a financial industry conference in New York City in early November. We disagree completely. It isn’t $0.01-
   $0.02. It’s $1.5-$3 billion. Which leads us to question number one: Do HFT firms have an unfair
   advantage? Most professionals on Wall Street have taken a standard from our past for granted, that
   everyone sees the same quote and market data at the same time. What if the time differential between
   what the HFTs see and what everybody else sees was 5 minutes instead of 5 milliseconds? Would that be
   acceptable? It is not the amount of time that matters. It’s that a differential exists at all. Who would bet on
   a horse race if a select group already knew who won?

    It is interesting to note that some of the exchanges make sure that each co-located customer receives equal
    amounts of connecting cable, so that a server at the northeast corner of a facility has the same latency as
    one at the southwest corner. It appears that “fairness” and the equalization of market data speed among
    co-located firms is an important “must” for the exchanges, but not so when it comes to all other institutional
    and retail investors.


6
  “A Report on Information Arbitrage (IA),” 2
7
  Scott Patterson And Serena Ng, “NYSE's Fast-Trade Hub Rises Up in New Jersey,” The Wall Street Journal, July 30, 2009, Page C1,
November 30, 2009 <http://online.wsj.com/article/SB124890969888291807.html>
8
  Mehta


© 2009 Themis Trading LLC, member FINRA, NASDAQ, SIPC. All rights reserved.                                               Page 3 of 5
Themis Trading LLC, 10 Town Square, Suite 100, Chatham, NJ 07928
Phone: ( 973) 665-9600 / Web: www.themistrading.com
2. Latency Arbitrage has created a two-tiered market of technology enhanced insiders (comprised of a handful
   of large banks, brokerage firms and hedge funds) and the rest of us. To be clear, HFTs only enjoy this
   advantage because market centers are selling them the right to co-locate and access raw data feeds. As
   for-profit organizations, market centers are incentivized to do this. Which leads us to question number two:
   Is it fair to sell these rights to the highest bidders when market centers are supposed to be protecting all
   participants’ interests equally? At the end of the day, aren’t market centers charging HFTs a higher fee in
   exchange for giving them an advance look at the NBBO?

3. It is entirely one thing for an HFT firm to use proprietary algorithms to try to predict how an institution’s algo
   will operate, so that the HFT can out-maneuver the institution. And it is the buy side trader’s fiduciary
   responsibility to protect his/her firm’s orders by adjusting execution methods and tactics regularly, in order to
   avoid predictability. Jefferies notes in its report that it “has made a number of adjustments to our algorithms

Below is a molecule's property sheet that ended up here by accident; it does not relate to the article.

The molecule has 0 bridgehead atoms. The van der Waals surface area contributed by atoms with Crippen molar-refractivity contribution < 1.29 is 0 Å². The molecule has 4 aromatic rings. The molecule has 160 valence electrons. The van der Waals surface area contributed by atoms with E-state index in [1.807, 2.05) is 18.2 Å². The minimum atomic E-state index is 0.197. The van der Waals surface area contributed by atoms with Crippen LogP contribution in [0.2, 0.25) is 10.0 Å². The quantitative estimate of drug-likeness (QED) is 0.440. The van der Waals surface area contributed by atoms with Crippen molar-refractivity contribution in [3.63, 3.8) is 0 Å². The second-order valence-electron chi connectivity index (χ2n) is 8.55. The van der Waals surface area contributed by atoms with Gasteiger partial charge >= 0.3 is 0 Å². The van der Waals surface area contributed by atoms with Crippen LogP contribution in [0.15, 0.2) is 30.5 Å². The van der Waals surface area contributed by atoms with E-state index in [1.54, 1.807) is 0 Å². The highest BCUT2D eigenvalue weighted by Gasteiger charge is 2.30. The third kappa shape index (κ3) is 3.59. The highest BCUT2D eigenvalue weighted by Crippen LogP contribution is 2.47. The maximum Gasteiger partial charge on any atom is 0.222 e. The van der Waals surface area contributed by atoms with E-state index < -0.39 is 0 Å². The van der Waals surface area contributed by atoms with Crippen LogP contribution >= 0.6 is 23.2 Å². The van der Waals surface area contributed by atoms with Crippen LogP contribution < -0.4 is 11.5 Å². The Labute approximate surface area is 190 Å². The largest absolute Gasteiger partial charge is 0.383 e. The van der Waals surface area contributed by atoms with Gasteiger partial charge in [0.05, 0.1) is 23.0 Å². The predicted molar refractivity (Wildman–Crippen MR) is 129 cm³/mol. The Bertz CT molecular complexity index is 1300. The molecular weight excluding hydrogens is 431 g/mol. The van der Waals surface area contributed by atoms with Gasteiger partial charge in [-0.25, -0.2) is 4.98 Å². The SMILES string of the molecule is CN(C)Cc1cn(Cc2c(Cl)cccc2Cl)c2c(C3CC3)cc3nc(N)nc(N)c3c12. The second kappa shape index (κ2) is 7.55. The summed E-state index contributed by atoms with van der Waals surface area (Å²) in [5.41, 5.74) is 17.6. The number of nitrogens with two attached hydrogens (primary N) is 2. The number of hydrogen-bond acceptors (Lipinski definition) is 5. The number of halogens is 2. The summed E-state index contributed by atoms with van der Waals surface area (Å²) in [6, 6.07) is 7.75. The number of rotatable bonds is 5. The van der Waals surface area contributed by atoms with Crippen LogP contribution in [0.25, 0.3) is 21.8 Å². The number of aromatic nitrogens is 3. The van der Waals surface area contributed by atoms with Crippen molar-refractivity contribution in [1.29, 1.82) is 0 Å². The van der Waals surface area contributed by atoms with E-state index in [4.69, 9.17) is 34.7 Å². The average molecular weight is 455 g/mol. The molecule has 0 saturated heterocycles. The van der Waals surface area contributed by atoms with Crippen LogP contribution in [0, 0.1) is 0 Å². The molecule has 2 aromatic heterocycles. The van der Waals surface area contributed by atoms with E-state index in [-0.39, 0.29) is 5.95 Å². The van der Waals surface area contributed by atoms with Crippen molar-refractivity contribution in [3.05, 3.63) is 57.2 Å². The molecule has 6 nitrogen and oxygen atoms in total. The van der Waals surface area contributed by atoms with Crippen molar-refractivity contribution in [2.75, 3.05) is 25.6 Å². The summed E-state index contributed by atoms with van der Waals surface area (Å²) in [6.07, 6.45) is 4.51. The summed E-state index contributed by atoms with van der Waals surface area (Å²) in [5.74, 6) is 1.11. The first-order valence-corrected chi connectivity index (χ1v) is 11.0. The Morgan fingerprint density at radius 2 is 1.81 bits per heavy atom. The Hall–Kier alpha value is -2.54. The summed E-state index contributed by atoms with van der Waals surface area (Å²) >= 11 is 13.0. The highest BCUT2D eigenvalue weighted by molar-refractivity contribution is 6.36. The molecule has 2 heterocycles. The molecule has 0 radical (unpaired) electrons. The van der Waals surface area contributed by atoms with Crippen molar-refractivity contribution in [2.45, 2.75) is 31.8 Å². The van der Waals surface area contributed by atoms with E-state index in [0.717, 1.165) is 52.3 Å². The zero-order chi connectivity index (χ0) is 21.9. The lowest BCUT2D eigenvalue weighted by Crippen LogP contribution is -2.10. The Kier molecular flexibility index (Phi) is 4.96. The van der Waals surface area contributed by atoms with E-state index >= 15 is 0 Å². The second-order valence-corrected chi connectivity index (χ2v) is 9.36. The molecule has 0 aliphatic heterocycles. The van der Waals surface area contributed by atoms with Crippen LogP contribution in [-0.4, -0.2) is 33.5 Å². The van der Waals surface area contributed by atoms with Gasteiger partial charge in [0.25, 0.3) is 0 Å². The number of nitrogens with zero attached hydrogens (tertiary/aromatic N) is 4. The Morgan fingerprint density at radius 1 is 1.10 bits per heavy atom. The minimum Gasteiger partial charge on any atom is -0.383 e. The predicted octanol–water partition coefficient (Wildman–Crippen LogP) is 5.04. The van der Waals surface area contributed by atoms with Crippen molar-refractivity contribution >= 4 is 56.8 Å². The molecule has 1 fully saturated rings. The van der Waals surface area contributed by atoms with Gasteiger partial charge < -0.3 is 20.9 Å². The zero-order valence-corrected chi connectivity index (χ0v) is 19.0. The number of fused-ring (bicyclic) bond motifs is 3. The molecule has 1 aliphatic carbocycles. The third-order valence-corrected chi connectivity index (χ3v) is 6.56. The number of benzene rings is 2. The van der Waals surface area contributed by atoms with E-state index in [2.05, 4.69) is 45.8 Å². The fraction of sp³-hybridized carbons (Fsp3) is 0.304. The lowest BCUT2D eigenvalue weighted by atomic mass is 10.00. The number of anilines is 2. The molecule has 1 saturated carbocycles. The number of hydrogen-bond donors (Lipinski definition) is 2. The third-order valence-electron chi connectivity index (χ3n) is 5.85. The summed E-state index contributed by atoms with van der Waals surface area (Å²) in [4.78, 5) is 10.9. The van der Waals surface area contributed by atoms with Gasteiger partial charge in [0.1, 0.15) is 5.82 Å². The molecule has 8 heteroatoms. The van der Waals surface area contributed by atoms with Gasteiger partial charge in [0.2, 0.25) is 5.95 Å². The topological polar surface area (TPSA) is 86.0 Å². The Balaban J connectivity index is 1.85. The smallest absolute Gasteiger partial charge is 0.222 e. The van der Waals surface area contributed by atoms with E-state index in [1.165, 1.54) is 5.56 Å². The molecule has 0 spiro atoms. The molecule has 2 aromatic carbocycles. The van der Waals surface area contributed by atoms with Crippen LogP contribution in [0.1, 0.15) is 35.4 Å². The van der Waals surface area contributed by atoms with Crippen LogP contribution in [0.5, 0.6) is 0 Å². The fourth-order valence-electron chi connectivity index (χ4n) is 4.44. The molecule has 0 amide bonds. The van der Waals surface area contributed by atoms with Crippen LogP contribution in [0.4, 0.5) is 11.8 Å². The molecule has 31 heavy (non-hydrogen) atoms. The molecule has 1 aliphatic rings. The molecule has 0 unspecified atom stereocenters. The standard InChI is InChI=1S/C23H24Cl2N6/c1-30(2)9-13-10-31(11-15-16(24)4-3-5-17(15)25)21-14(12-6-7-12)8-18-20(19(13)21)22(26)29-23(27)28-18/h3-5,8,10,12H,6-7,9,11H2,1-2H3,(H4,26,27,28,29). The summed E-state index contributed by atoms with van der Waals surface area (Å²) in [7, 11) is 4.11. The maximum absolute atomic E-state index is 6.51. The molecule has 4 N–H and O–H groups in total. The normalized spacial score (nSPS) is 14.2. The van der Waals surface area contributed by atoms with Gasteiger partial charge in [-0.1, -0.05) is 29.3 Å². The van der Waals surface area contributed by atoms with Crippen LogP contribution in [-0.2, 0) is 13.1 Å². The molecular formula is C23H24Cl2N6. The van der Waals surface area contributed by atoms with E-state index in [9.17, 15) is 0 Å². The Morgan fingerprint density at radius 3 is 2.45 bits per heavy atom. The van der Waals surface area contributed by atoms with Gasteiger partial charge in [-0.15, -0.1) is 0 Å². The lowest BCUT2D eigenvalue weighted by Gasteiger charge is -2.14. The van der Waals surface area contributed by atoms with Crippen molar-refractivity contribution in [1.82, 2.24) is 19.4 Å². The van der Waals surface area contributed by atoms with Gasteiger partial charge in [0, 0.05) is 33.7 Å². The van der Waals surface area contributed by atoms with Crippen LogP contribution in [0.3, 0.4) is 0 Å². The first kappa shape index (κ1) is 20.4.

to counter these issues.”9 Which leads us to question number three: When a market center provides an
   HFT with the ability to out-maneuver institutional orders, is not the exchange putting institutions and their
   brokers in breach of their fiduciary responsibilities, especially those institutions managing pension funds
   governed by Employee Retirement Income Security Act (ERISA)?

Growing Institutional Concern
Institutional investors are slowly growing concerned about HFT.

    Polls: A recent Greenwich Associates survey that found that 45% of participating institutions believe HFT
     poses a threat to the current market structure, while 36% believe it benefits the market and investors by
     increasing overall liquidity. The balance say they do not know enough to judge.10

    Research: Quantitative Services Group LLC (QSG), a leading provider of equity research and trading
     analytics to institutional investors, completed a study that found significantly higher impact costs and trading
     velocity are incurred for VWAP algorithms when compared to Arrival Price algorithms, especially when
     applied to liquid, low price stocks. “This is contrary to the popular perception that VWAP strategies reduce
     trading costs through passive, less detectible, order placement strategies,” QSG said. “The results suggest
     that High Frequency Trading strategies are materially contributing to these increased costs.”11 In addition to
     Jefferies, BMO Capital Markets has published research exploring the negative aspects of HFT.12

    Media: Trade media, such as Securities Industry News, have published by-lined articles, like “The Un(?)fair
     Advantage of Latency Arbitrage,” by Ralph Frankel, CTO of Solace Systems.13 As a result, the mainstream
     media is also becoming more aware of HFT. For example, The New York Times, published a front page